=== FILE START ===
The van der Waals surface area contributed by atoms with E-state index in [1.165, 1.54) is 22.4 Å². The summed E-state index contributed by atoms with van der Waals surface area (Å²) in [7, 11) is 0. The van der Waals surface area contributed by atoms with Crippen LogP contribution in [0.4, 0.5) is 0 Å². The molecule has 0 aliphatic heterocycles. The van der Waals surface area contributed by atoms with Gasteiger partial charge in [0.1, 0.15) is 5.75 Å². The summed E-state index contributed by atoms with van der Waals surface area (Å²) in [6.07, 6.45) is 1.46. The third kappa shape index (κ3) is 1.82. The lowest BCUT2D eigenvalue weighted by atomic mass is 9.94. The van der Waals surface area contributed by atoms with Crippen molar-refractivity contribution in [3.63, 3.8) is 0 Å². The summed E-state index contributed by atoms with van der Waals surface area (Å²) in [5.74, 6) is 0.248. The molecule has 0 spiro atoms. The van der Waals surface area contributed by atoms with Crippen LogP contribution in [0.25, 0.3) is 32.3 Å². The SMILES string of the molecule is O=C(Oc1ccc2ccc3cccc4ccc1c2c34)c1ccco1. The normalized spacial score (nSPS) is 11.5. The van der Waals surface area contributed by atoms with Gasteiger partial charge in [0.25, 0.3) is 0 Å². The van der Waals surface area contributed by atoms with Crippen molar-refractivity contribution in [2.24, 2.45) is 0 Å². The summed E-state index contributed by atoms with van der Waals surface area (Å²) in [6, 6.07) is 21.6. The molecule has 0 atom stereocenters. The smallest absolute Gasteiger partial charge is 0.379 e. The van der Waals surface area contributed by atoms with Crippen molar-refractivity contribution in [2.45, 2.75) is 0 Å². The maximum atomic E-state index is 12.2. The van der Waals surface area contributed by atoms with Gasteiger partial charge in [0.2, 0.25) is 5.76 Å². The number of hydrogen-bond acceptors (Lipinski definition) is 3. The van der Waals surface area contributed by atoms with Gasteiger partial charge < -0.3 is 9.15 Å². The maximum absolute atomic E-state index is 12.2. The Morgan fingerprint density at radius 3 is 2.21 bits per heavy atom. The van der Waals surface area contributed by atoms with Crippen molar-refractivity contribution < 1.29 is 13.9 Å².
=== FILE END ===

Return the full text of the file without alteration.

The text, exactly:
The van der Waals surface area contributed by atoms with E-state index in [1.165, 1.54) is 22.4 Å². The summed E-state index contributed by atoms with van der Waals surface area (Å²) in [7, 11) is 0. The van der Waals surface area contributed by atoms with Crippen LogP contribution in [0.4, 0.5) is 0 Å². The molecule has 0 aliphatic heterocycles. The van der Waals surface area contributed by atoms with Gasteiger partial charge in [0.1, 0.15) is 5.75 Å². The summed E-state index contributed by atoms with van der Waals surface area (Å²) in [6.07, 6.45) is 1.46. The third kappa shape index (κ3) is 1.82. The lowest BCUT2D eigenvalue weighted by atomic mass is 9.94. The van der Waals surface area contributed by atoms with Crippen molar-refractivity contribution in [3.63, 3.8) is 0 Å². The summed E-state index contributed by atoms with van der Waals surface area (Å²) in [5.74, 6) is 0.248. The molecule has 0 spiro atoms. The van der Waals surface area contributed by atoms with Crippen LogP contribution in [0.25, 0.3) is 32.3 Å². The SMILES string of the molecule is O=C(Oc1ccc2ccc3cccc4ccc1c2c34)c1ccco1. The normalized spacial score (nSPS) is 11.5. The van der Waals surface area contributed by atoms with Gasteiger partial charge in [0.25, 0.3) is 0 Å². The van der Waals surface area contributed by atoms with Crippen molar-refractivity contribution in [2.24, 2.45) is 0 Å². The summed E-state index contributed by atoms with van der Waals surface area (Å²) in [6, 6.07) is 21.6. The molecule has 0 atom stereocenters. The smallest absolute Gasteiger partial charge is 0.379 e. The van der Waals surface area contributed by atoms with Crippen molar-refractivity contribution in [2.45, 2.75) is 0 Å². The maximum atomic E-state index is 12.2. The van der Waals surface area contributed by atoms with Gasteiger partial charge in [0.2, 0.25) is 5.76 Å². The number of hydrogen-bond acceptors (Lipinski definition) is 3. The van der Waals surface area contributed by atoms with Gasteiger partial charge < -0.3 is 9.15 Å². The maximum absolute atomic E-state index is 12.2. The Morgan fingerprint density at radius 3 is 2.21 bits per heavy atom. The van der Waals surface area contributed by atoms with Crippen molar-refractivity contribution < 1.29 is 13.9 Å².